What I find interesting is that I have learned more about the Bible, Christianity, Methodism, and my own personal faith in the past few years than I learned in the two years I devoted to earning the God and Country Award and becoming a member of this church. But if I were to accept the notion that such knowledge was fixed, I would not have learned anything. And where would I be on this journey that began almost fifty years ago?

You may disagree with me on this point but telling me that I cannot pursue this information just makes me want to find out what it is you don’t want me to know. And I am fully aware that in some translations of the Bible, it was eating the fruit of the tree of knowledge of good and evil that drove Adam and Eve out of the garden and destroyed their relationship with God. In looking for and finding Christ, we have the opportunity to restore our relationship with God.

I know that when I began my journeys in both the secular and sectarian worlds I probably accepted the notion that the world was created in six days as described in the opening verses of Genesis. But somewhere along the line, I began to ask questions, questions that the Book of Genesis could not answer directly, questions that many people do not want answered or even asked today.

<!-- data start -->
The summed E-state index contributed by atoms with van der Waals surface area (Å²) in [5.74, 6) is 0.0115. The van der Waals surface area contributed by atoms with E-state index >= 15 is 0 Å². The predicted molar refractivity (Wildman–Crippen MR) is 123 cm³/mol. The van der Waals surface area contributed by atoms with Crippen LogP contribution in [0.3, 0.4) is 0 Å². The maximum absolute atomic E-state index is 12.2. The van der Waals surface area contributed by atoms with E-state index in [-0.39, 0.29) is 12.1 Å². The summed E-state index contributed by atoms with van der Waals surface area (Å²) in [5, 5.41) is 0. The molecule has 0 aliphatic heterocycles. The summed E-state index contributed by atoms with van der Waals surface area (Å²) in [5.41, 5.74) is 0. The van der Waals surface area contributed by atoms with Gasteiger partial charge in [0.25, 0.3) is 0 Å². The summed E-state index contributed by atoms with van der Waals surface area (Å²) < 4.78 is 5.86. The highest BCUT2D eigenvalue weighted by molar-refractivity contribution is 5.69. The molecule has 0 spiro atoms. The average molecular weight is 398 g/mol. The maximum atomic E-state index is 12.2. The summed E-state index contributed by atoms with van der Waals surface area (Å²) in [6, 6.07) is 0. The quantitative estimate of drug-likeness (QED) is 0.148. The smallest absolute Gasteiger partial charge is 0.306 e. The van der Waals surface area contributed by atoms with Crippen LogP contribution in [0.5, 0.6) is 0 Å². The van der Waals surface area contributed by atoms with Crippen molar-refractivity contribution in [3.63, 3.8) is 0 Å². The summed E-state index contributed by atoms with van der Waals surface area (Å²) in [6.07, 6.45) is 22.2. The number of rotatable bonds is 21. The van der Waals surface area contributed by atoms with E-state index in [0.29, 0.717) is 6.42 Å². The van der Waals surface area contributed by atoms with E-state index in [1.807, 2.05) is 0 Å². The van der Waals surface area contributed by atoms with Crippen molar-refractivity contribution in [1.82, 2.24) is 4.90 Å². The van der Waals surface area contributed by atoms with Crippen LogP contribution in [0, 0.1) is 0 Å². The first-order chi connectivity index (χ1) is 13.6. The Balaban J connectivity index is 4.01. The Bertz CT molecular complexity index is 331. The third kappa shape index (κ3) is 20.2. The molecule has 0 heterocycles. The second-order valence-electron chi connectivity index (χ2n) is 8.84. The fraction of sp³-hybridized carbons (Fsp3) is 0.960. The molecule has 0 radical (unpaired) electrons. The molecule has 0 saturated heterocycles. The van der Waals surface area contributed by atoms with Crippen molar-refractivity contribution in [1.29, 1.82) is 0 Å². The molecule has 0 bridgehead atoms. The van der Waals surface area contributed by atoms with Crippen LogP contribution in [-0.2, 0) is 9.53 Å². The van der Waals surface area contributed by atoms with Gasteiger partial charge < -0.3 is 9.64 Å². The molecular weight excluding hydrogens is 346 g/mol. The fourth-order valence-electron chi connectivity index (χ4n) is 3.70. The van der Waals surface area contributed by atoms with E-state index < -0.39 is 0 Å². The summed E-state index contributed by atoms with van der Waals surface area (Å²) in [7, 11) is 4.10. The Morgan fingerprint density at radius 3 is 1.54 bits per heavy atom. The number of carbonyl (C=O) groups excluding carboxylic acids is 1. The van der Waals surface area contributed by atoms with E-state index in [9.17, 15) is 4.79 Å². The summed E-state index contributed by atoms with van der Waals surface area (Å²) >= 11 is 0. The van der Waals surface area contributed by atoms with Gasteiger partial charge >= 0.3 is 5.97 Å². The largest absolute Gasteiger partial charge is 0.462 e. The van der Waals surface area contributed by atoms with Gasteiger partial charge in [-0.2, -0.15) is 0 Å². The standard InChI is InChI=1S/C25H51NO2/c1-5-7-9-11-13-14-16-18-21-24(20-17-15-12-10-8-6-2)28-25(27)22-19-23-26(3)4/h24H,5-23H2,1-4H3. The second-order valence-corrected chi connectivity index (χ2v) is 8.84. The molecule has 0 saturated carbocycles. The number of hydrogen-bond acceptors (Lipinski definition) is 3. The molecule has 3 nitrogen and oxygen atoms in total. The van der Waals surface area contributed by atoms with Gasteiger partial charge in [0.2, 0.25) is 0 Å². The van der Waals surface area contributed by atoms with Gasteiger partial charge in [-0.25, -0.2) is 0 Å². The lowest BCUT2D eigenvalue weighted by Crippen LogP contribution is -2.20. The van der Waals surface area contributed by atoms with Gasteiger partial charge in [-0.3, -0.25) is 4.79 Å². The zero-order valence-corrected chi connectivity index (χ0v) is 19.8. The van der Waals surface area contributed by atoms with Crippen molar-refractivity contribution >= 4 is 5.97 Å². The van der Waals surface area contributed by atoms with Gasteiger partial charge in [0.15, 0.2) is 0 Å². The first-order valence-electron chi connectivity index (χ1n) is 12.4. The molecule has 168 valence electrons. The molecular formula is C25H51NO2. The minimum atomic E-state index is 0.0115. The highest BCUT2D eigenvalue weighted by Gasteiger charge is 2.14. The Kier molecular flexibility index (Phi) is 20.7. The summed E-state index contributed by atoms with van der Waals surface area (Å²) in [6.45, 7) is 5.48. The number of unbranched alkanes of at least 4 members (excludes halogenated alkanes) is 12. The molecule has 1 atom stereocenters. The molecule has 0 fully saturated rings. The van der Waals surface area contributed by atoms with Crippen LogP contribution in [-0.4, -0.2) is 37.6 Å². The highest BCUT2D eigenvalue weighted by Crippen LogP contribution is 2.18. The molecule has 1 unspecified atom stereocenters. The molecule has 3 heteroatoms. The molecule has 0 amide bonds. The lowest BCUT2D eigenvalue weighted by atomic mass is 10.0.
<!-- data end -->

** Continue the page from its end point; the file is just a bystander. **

Asking questions about the Book of Genesis or any of the material in the Bible does not necessarily mean that one is questioning their faith. It means that one is trying to understand what their faith means. If I am not driven to seek more knowledge, of what value is my life? What have I learned if I do not know who God is and what He means to me?

The British philosopher and writer Alan Watts wrote a book in 1966 entitled, interestingly enough, “The Book: On the Taboo Against Knowing Who You Are”. In a sentiment that Alan Lightman (physicist and holder of a joint appointment in physics and the humanities at MIT) would come to echo more than half a century later in his remarkable meditation on science and what faith really means (and which I have expressed on numerous occassions before), Watts adds:

Irrevocable commitment to any religion is not only intellectual suicide; it is positive unfaith because it closes the mind to any new vision of the world. Faith is, above all, open-ness – an act of trust in the unknown. … No considerate God would destroy the human mind by making it so rigid and unadaptable as to depend upon one book, the Bible, for all the answers. For the use of words, and thus of a book, is to point beyond themselves to a world of life and experience that is not mere words or even ideas. Just as money is not real, consumable wealth, books are not life. To idolize scriptures is like eating paper currency. (“Brain Pickings for 2 February 2014”)